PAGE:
In the experiment, chest compressions were performed for 10 min while two participants in one group taking turns every 2 min. Experimental method consisted of two-finger compression.

2.2 Experiment equipment

2.2.1 Simulator

Resusci Baby QCPR (Laerdal medical, Stavanger, Norway) and SimPad were used as mannequin. The mannequin enabled chest compressions and intubation and, paired with a software program, SimPad PLUS with SkillReporter (Laerdal, Stavanger, Norway) enabled measurements of chest compression depth, speed, location, incomplete release, and time at which compressions were terminated, as well as the collection of more specific data, such as the amount of oxygen delivered to lungs, speed, and breath cycle during mouth-to-mouth ventilation.

2.2.2 Grip strength

A my-5401 (TAKEI, Japan) digital grip strength tester was used to measure grip strength of both hands, 3 time each, for a total of 6 measurements, and a questionnaire was administered regarding the dominant hand (Right or left). In this study, the grip strength of the dominant hand was primarily used for analysis.

2.3 Analysis

The study was conducted from August 1, 2019 to August 15, 2019. After loading data saved in SimPad, comDepth, compReleaseDepth, comLeaningDepth, were collected in text file. Organization and statistical analysis of the collected data was done using SPSS (v 20.0 SPSS Inc., Chicago, USA.). Frequency analysis and t-test were performed on depth of chest compression, depth of incomplete release, minimum time between chest compressions, and variables in measurement results, while a Chi-square test was used to compare the accuracy of hand location during chest compression between the two groups and analyze the number of incomplete compressions.

3.Experimental Results

3.1 personal characteristics

20 subjects participated in the study, comprised of 10 men and 10 women. The characteristics of the men and women were as follows: an average age of 22.9 years for men and 21.4 years for women; an average weight of 71.59 kg for men and 57.18 for women; an average height of 173.40 cm for men and 162.70 cm for women; an average grip strength of 44.33 kg for men and 28.87 kg for women; and an average compression depth of 43.31 mm for men and 43.00 mm for women (Table 1).
Table 1.
Personal Characteristics
Variables Male Female p (t)
Gender 10 10  
Age (SD) 22.9 ± 1.19 21.4 ± .69 .021 (2.570)
Weight 71.59 ± 12.10 57.18 ± 7.87 .013 (3.155)
Height 173.40 ± 4.16 162.70 ± 2.31 .001 (7.098)
Grip 44.33 ± 8.76 28.87 ± 5.28 .001 (4.777)
Depth 43.31 ± 0.20 43.00 ± .30 .021 (2.570)

3.2 Compression depth

Chest compressions were performed in 5 groups, one group consisted of two men and two women. The average compression depths in male groups were: 43.76 ± .44 mm in group 1; 39.71 ± 2.34 mm in group 2; 43.25 ± .21 mm in group 3; 43.09 ± 1.04 mm in group 4; and 42.68 ± .85 mm in group 5. The average compression depths in female groups were: 42.44 ± 1.24 mm in group 6; 39.39 ± 3.98 mm in group 7; 39.68 ± 4.20 mm in group 8; 39.56 ± 2.51 mm in group 9; and 39.71 ± 2.53 mm in group 10. The average chest compression depth across all groups was 41.34 mm, while the average compression depth in male groups was 43.70 ± .44 mm and the average compression depth in female groups was 39.71 ± 2.34 mm (p = .000) (Table 2)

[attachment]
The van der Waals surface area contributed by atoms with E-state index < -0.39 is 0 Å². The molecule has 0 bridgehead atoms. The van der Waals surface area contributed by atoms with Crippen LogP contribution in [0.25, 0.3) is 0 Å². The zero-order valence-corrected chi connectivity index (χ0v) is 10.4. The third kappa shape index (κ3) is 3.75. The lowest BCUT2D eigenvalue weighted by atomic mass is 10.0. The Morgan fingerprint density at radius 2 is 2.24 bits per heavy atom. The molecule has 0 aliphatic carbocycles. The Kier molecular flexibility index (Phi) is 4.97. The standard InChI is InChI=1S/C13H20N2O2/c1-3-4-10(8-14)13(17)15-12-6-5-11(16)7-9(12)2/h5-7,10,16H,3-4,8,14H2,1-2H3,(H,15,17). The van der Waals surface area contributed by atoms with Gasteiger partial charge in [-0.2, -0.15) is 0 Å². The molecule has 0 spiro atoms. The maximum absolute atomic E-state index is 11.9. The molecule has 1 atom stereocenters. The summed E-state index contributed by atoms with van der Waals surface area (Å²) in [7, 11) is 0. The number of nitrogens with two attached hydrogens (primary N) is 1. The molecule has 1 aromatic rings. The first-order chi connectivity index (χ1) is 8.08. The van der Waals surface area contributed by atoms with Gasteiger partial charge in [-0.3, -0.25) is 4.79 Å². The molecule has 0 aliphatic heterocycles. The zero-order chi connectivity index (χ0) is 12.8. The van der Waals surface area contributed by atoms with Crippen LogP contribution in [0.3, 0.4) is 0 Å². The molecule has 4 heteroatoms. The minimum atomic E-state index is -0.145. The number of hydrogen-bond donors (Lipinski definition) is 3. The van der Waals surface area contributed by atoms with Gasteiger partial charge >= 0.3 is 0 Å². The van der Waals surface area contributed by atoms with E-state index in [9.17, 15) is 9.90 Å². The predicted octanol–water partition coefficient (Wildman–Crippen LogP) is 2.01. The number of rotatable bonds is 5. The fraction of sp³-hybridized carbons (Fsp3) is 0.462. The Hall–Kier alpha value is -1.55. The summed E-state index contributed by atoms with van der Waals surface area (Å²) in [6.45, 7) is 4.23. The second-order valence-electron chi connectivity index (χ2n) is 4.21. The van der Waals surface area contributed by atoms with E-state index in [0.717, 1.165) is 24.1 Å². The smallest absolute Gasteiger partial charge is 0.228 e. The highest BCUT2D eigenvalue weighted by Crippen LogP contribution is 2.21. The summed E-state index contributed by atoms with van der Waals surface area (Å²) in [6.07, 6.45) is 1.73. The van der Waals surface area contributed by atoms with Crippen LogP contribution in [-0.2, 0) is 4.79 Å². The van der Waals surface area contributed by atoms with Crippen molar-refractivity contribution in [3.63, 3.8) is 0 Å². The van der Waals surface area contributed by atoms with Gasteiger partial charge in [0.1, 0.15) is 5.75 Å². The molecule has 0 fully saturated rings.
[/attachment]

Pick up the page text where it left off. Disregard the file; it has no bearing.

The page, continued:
Table 2.
Results of Compression Depth and Rate
Variables Male Female p (t)
MCDTS, mm (1-5) 43.76 ± .44 [31.03-44.31] 39.71 ± 2.34 [15.58-44.31] .000 (25.21)
G1 43.76 ± .44 [39.83-44.31] 42.44 ± 1.24 [35.00-43.32]  
G2 39.71 ± 2.34 [33.02-43.57] 39.39 ± 3.98 [15.58-43.32]  
G3 43.25 ± .21 [41.11-43.32] 39.68 ± 4.20 [19.72-43.81]  
G4 43.09 ± 1.04 [31.03-43.32] 39.56 ± 2.51 [32.03-43.32]  
G5 42.68 ± .85 [31.53-43.08] 39.71 ± 2.53 [28.13-43.30]  

* MCDTS; mean compression depth total score

When chest compression depth is classified to the nearest 10 mm after 10 min of chest compressions, a difference can be observed (Table 2). Compared to the male groups, where 88.56% of the compressions were done to a depth of 4∼4.5 cm and 11.44% to a depth of 3∼3.99 cm, the female groups had 59.95% of the compressions done to a depth of 4∼4.5 cm, 39.05% to a depth of 3∼3.99 cm, .82% to a depth of 2∼2.99 cm and .18% to a depth under 2 cm (Table 3, Fig. 1.).
Table 3.
Results of Chest Compression Depth (%)
Variables M < 2 2∼ < 3 3∼ < 4 4∼4.5
Male (N = 1,108) 43.76     129 (11.44) 979 (88.56)
Female (N = 1,096) 39.71 2 (.18) 9 (.82) 428 (39.05) 657 (59.95)

M; mean (mm)

Figure 1.
Comparison of chest compression over time.

3.3 Comparison of release depth

As normal release following a compression is considered within a 5 mm range of errors, a value greater than 5 mm was classified as incomplete release. A release depth of 2.11 ± 1.55 mm in men and 2.75 ± 1.34 mm in women (p = .000). Upon examination of the rate of incomplete release based on a 5 mm range of errors, men demonstrated 75 cases of incomplete release at a rate of 6.77%, and women demonstrated 81 cases of incomplete release at a range of 7.40% (Table 4).